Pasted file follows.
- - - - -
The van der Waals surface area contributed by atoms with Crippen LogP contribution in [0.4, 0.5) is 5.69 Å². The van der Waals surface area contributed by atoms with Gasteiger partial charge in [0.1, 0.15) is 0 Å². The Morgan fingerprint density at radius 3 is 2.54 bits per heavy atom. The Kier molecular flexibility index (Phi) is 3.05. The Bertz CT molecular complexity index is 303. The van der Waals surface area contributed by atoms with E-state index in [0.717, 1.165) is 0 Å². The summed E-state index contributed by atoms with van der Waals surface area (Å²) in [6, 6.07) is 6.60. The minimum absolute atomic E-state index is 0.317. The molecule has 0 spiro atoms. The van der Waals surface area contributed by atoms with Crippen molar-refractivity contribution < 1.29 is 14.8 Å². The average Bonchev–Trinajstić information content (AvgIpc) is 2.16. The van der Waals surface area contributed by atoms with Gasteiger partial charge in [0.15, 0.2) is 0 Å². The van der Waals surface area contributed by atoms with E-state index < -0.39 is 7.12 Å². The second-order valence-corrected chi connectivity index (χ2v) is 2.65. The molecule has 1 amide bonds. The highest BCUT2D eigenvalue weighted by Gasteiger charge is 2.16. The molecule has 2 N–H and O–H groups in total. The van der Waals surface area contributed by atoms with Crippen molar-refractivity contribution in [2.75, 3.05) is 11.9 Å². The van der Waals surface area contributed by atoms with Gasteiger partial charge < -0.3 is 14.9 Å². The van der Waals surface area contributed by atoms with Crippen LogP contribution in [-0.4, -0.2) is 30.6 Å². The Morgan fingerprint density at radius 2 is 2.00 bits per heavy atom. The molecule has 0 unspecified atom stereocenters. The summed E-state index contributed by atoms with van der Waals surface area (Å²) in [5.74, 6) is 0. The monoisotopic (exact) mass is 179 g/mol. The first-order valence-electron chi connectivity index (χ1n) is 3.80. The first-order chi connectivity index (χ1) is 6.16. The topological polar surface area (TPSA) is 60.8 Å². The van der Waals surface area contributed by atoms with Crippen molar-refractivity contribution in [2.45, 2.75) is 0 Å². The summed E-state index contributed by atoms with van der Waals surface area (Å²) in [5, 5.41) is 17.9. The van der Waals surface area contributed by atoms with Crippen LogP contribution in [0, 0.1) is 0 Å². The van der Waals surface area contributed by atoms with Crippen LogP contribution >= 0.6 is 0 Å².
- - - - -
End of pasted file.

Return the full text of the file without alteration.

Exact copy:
The van der Waals surface area contributed by atoms with Crippen LogP contribution in [0.4, 0.5) is 5.69 Å². The van der Waals surface area contributed by atoms with Gasteiger partial charge in [0.1, 0.15) is 0 Å². The Morgan fingerprint density at radius 3 is 2.54 bits per heavy atom. The Kier molecular flexibility index (Phi) is 3.05. The Bertz CT molecular complexity index is 303. The van der Waals surface area contributed by atoms with E-state index in [0.717, 1.165) is 0 Å². The summed E-state index contributed by atoms with van der Waals surface area (Å²) in [6, 6.07) is 6.60. The minimum absolute atomic E-state index is 0.317. The molecule has 0 spiro atoms. The van der Waals surface area contributed by atoms with Crippen molar-refractivity contribution < 1.29 is 14.8 Å². The average Bonchev–Trinajstić information content (AvgIpc) is 2.16. The van der Waals surface area contributed by atoms with Gasteiger partial charge in [0.15, 0.2) is 0 Å². The van der Waals surface area contributed by atoms with E-state index < -0.39 is 7.12 Å². The second-order valence-corrected chi connectivity index (χ2v) is 2.65. The molecule has 1 amide bonds. The highest BCUT2D eigenvalue weighted by Gasteiger charge is 2.16. The molecule has 2 N–H and O–H groups in total. The van der Waals surface area contributed by atoms with Crippen molar-refractivity contribution in [2.75, 3.05) is 11.9 Å². The van der Waals surface area contributed by atoms with Gasteiger partial charge < -0.3 is 14.9 Å². The van der Waals surface area contributed by atoms with Crippen LogP contribution in [-0.4, -0.2) is 30.6 Å². The Morgan fingerprint density at radius 2 is 2.00 bits per heavy atom. The molecule has 0 unspecified atom stereocenters. The summed E-state index contributed by atoms with van der Waals surface area (Å²) in [5.74, 6) is 0. The monoisotopic (exact) mass is 179 g/mol. The first-order valence-electron chi connectivity index (χ1n) is 3.80. The first-order chi connectivity index (χ1) is 6.16. The topological polar surface area (TPSA) is 60.8 Å². The van der Waals surface area contributed by atoms with Crippen molar-refractivity contribution in [2.45, 2.75) is 0 Å². The summed E-state index contributed by atoms with van der Waals surface area (Å²) in [5, 5.41) is 17.9. The van der Waals surface area contributed by atoms with Crippen LogP contribution in [0, 0.1) is 0 Å². The van der Waals surface area contributed by atoms with Crippen LogP contribution >= 0.6 is 0 Å².